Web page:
What happens when first ladies share a back seat

Story highlights

  • Incoming and outgoing first ladies traditionally ride together to the swearing-in ceremony
  • For Michelle Obama it will be a final hurdle as first lady; for Melania Trump, it will be a first

Kate Andersen Brower is a CNN contributor and the author of the best-sellers "First Women: The Grace and Power of America's Modern First Ladies" and "The Residence: Inside the Private World of the White House." Unless otherwise noted, facts in this piece reflect research from those works. The opinions expressed here are hers.

(CNN)Edith Bolling Galt Wilson, the most powerful first lady in history, ran the White House after President Wilson suffered a stroke eighteen months before he left office.

In 1917 she became the first-ever first lady to accompany her husband in the carriage ride to the Capitol. In a trip that takes a matter of minutes but has often felt like hours for those who came before them, Michelle Obama and Melania Trump will likely find themselves traveling in the same car. They will be apart from their husbands on the ride from the White House to the Capitol for the swearing-in ceremony. The first lady's office has not confirmed this, but it would be a notable break with tradition if they did not.
Kate Andersen Brower
Much attention is given to the president and his relationship with his successor but not as much is known about the first lady and her relationship with the woman who is taking over the East Wing.
The Obamas both have legacies they want to protect and even though the East Wing transition is often easier -- Laura Bush staffers handed over binders of helpful information to Michelle Obama's staffers after the election -- sometimes it can be fraught.
Michelle Obama is relieved to be done with her tenure as first lady but this will be one last hurdle. For Melania Trump it will be an introduction to the sometimes strange rituals of Washington.
Given how personal and polarizing this election has been, it stands to reason that the ride will be awkward. But Michelle Obama's first chief of staff, Jackie Norris, told me she predicts "nothing but niceties" on Inauguration Day because, she says, Michelle Obama "can make even her enemies feel loved."
There are only five women, including the woman she will be sitting beside in that limousine, who are alive today that understand the feelings of trepidation Melania Trump must be facing.
"Who knows," Norris said, "maybe they'll end up talking about a lightbulb in the bathroom not working." In her diary, Lady Bird Johnson described her conversation during the 1969 ride with Pat Nixon as completely "trivial."
Lady Bird mentioned the weather. "I'm so happy it didn't sleet today." Pat replied, "We might get lucky and have no rain." A car packed with Secret Service agents separated them from the car their husbands shared. Lady Bird and Pat had made the same trip eight years earlier, when Pat was leaving Washington as the wife of the vice president and Lady Bird was taking her place.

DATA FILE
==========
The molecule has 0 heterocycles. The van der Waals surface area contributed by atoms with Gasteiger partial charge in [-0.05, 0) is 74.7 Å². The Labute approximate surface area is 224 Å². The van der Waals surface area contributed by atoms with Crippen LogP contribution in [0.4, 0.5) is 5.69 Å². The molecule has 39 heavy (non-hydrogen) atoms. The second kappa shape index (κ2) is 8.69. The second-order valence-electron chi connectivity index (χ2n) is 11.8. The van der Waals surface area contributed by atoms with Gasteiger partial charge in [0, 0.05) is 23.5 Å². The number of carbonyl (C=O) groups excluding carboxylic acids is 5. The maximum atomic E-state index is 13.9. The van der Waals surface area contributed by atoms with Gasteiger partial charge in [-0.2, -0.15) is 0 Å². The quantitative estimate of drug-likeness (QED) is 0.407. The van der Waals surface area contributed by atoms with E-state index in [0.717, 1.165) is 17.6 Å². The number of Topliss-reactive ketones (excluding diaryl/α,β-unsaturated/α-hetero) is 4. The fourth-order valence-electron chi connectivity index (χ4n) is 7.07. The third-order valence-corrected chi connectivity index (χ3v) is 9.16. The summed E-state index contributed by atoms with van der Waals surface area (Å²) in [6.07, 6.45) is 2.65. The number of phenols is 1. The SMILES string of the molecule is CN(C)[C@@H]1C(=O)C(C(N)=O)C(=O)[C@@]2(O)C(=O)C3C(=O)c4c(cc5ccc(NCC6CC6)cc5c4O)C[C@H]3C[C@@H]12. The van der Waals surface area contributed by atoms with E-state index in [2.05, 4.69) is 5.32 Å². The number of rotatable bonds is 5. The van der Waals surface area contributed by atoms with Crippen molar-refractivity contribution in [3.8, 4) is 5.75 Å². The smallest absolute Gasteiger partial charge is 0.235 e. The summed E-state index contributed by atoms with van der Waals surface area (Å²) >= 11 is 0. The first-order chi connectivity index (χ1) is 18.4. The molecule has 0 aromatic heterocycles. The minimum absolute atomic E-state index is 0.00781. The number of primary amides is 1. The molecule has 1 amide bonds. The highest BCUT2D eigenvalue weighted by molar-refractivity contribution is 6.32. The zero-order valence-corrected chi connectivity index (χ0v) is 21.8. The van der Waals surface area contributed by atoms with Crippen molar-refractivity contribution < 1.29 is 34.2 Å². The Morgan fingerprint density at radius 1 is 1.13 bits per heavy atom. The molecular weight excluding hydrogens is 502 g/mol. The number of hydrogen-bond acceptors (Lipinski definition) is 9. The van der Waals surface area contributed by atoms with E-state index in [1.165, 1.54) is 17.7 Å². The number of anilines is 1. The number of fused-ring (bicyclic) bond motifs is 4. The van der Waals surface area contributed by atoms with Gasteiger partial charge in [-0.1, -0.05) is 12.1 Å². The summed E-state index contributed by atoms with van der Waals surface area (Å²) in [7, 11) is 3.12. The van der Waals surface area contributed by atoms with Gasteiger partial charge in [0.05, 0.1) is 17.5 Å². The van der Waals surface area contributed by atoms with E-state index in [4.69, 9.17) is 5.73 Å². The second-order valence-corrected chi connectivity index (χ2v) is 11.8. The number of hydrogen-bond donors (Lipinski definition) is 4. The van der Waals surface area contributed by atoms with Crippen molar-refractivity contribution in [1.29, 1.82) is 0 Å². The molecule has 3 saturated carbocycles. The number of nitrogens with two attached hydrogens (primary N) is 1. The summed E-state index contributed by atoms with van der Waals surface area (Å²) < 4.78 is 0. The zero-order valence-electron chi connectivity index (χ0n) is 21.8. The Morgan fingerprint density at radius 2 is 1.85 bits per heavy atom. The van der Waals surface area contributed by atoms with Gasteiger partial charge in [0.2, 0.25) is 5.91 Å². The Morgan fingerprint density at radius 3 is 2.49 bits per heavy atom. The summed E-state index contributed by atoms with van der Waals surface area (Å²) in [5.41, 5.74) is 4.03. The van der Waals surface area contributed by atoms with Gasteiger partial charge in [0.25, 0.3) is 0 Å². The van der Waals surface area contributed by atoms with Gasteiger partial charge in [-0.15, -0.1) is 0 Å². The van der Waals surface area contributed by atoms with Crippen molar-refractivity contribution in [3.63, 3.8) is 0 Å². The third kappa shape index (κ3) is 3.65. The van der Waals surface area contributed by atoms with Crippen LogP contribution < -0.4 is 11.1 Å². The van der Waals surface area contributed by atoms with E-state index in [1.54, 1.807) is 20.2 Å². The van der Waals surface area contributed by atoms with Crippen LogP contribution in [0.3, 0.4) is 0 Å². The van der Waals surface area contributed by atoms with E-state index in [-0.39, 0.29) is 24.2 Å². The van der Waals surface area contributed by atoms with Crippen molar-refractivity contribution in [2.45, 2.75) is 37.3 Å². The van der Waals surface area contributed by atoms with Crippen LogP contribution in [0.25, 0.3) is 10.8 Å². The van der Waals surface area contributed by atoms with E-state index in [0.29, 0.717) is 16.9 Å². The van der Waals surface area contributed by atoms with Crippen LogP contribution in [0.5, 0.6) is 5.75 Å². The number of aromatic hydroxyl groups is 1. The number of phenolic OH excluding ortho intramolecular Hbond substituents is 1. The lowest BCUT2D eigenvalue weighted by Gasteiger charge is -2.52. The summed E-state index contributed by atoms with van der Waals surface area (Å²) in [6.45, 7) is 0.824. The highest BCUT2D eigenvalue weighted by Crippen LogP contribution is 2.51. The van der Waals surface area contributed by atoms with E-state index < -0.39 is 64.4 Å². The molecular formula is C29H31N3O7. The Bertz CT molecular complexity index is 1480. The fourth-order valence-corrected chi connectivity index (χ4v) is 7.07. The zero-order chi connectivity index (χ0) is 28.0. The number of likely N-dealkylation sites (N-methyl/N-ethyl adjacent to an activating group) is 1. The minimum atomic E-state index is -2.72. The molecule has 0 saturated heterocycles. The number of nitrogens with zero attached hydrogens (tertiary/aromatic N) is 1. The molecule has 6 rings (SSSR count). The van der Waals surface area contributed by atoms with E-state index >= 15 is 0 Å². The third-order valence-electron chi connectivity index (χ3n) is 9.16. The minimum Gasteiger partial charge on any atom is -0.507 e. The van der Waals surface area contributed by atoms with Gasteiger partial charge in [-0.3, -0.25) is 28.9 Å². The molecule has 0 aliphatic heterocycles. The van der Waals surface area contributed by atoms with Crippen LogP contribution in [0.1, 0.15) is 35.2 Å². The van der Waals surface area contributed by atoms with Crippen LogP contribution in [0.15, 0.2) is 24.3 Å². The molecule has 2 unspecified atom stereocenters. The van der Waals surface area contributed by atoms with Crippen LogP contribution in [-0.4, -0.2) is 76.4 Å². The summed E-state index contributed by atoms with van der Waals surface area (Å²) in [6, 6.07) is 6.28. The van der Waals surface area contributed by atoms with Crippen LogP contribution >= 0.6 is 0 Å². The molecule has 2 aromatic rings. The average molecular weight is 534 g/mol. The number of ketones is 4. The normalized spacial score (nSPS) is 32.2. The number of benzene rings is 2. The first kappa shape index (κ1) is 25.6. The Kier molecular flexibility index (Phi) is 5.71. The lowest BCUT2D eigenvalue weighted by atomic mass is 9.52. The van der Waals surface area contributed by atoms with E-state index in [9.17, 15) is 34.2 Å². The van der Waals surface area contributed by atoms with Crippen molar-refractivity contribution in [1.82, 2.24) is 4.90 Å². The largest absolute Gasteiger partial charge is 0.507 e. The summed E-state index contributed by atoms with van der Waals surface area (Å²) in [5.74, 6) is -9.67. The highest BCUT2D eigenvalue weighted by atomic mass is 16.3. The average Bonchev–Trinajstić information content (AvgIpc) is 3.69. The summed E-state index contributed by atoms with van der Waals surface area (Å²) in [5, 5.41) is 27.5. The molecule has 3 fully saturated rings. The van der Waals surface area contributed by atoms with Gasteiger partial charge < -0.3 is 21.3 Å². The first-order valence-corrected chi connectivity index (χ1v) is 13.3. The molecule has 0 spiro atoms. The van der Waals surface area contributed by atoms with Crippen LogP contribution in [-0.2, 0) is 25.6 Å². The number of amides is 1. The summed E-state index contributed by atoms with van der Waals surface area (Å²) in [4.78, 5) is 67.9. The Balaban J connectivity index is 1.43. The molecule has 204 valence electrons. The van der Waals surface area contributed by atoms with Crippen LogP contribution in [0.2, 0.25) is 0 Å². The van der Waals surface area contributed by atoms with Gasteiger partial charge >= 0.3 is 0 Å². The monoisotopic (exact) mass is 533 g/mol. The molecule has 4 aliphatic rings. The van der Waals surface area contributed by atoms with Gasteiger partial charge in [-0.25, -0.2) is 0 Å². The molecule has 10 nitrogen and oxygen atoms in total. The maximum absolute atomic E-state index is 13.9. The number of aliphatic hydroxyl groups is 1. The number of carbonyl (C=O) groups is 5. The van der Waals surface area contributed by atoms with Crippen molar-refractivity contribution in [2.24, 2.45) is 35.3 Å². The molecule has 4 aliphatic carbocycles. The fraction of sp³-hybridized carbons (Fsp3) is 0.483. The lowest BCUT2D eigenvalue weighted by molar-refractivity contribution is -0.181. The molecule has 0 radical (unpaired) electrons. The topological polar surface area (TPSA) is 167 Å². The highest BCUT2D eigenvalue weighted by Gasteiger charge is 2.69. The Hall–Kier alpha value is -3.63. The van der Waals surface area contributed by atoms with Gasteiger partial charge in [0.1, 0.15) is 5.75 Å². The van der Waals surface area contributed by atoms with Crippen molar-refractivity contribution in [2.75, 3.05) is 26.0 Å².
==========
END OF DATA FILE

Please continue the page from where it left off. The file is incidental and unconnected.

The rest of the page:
The ride taken in 1981 by Nancy Reagan and Rosalynn Carter, who was furious that her husband had lost his re-election campaign in a landslide amid the Iran hostage crisis, was less awkward and more outright intense. The Iranians had finally decided to release the hostages but they kept the planes with the returning Americans waiting on the runway so that, in a final jab at Jimmy Carter, they would not clear Iranian airspace until after Ronald Reagan became president at noon.
Rosalynn was furious and knew that Reagan would get the credit for the hostage's release. Nancy remembered how awkward the ride to the Capitol was. "Rosalynn just looked out the window and didn't say a word. I didn't know what to say, so I kept quiet, too. Fortunately, it's a short ride."
When a 46-year-old Bill Clinton unseated 68-year-old George H.W. Bush, Bush's wife, Barbara was clearly devastated by the loss, in part because she truly loved living in the White House. Never one to mince words, Barbara described her ride with Hillary Clinton in her memoir.
"The conversation was relaxed and easy as we talked about the long day ahead. It could have been an awkward time, but I think we were both determined it would not be." But, she said in a not-so-slight dig, when Clinton was inaugurated she felt "a lesser man by far had won the election."
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By all accounts, Laura Bush and Michelle Obama developed a very pleasant relationship during the transition, as pleasant as one could be given that Barack Obama ran, in part, against Bush's legacy. Laura invited Michelle for two separate tours of the White House, one with just the two of them and another with Michelle's daughters and her mother, Marian, who moved into a third-floor suite at the White House. The morning of the inauguration, Michelle broke with protocol and handed Laura a leather-bound journal inscribed with a quote from Louis L'Amour, a novelist who wrote about the Wild West: "There will come a time when you believe everything is finished. Yet that will be the beginning."
She included a pen engraved with the date of the inauguration so that Laura could start working on her memoirs. Laura's subsequent book, Spoken from the Heart, would become required reading for Michelle's East Wing staffers.
A day after leaving Washington, Barbara Bush wrote in her diary: "What a difference twenty-four hours make. We awakened at our usual time of 5:30 a.m. -- but we had no bell to ring and no butlers. We got up, walked and fed the dogs, picked up the papers, and carried coffee upstairs to read in bed."
A new chapter had begun, as it soon will for the Obamas -- and for the Trumps.